July 26, 2005

Twins Media Round Up

As the Twins prepare for a crucial series against the mighty Yankees, there seems to be an awful lot of Twins-related stuff in the mainstream media lately. So rather than babble on about my usual stuff today, I thought it would be good to take a stroll through the various coverage and see what sort of interesting tidbits we can find.

  • Former Mets GM Steve Phillips wrote a very interesting article over at ESPN.com yesterday, breaking down the personalities and negotiating tendencies of the American League GMs. While Phillips wasn't particularly forthcoming about anything that could be viewed in a negative light, there were a lot of interesting notes to be found in the article. Here's what he said about Twins GM Terry Ryan:
    Ryan is a very serious and hardworking guy. He is all about the team and the organization. He chose to stay in Minnesota through some rough times without any guarantees. That tells you about his character and commitment. He knows what he likes and what he doesn't. He also understands what he can consider and what he can't because of payroll limitations. He is a realist.

    He tends to look at the worst-case scenario instead of the best-case scenario in situations, but that is what drives him and motivates him to find solutions to problems. Terry is also willing to say no, which helps him. In fact, he says no to most first proposals even when it might be a deal he would consider. He doesn't chase away his partners, he just gets them to consider other options that ultimately might better suit him because he knows he can always go back to the original proposal later. He tests other GMs, and sometimes they blink and improve their proposals.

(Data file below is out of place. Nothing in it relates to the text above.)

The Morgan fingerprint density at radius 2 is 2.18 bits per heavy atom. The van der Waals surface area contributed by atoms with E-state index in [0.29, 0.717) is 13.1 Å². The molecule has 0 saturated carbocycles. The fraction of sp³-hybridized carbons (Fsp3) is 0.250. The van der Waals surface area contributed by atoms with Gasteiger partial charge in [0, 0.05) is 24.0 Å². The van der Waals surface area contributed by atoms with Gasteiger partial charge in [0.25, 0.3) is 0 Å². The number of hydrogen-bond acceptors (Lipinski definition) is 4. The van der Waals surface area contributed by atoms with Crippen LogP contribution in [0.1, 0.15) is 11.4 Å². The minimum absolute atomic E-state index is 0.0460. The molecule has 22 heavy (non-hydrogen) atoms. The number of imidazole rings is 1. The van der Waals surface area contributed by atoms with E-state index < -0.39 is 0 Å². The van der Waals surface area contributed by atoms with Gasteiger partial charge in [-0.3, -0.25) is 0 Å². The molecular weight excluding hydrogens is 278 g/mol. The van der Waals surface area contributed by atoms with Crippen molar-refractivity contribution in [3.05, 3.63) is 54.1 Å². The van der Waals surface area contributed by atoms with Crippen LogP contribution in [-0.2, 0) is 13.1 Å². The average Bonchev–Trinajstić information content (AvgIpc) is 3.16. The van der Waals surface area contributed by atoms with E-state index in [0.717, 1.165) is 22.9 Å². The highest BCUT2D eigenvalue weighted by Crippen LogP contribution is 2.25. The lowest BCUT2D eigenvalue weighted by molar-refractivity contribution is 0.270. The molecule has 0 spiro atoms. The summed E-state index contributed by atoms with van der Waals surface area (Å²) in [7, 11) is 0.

Much of what Phillips says about Ryan is very similar to what he also says about other GMs, so it's difficult to get a feel for what is a description of something specific to Ryan and what is just typical cliche-speak. However, the few things Phillips says that are unique to Ryan are likely what his strongest traits are.

    One is that Ryan "tends to look at the worst-case scenario instead of the best-case scenario in situations," although to be honest I'm not quite sure what that means. The other is that Ryan is "willing to say no" and "says no to most first proposals even when it might be a deal he would consider." This is a very clear description, and I think sheds an interesting light on Ryan's ability to make good trades. As Phillips writes, "He tests other GMs, and sometimes they blink and improve their proposals."

    Basically, if you read Phillips' description of Ryan and compare it to the descriptions of the other AL GMs in the article, Ryan comes across as a no-nonsense guy who tends to get right down to business rather than make small-talk and someone who attempts to prolong discussions to improve his end of the deal. While that may not make him the most fun GM to negotiate with (Phillips describes several GMs as being fun to chat with), it certainly seems to work for the Twins.

  • Jim Souhan writes in the Minneapolis Star Tribune that not only has Bret Boone been bad on the field, he isn't making any friends off the field either. It is sounding like the trade couldn't have turned out worse, and Boone's days may be numbered. In a column in which it seems like he's trying exceedingly hard to be really clever, Souhan did have a few good lines: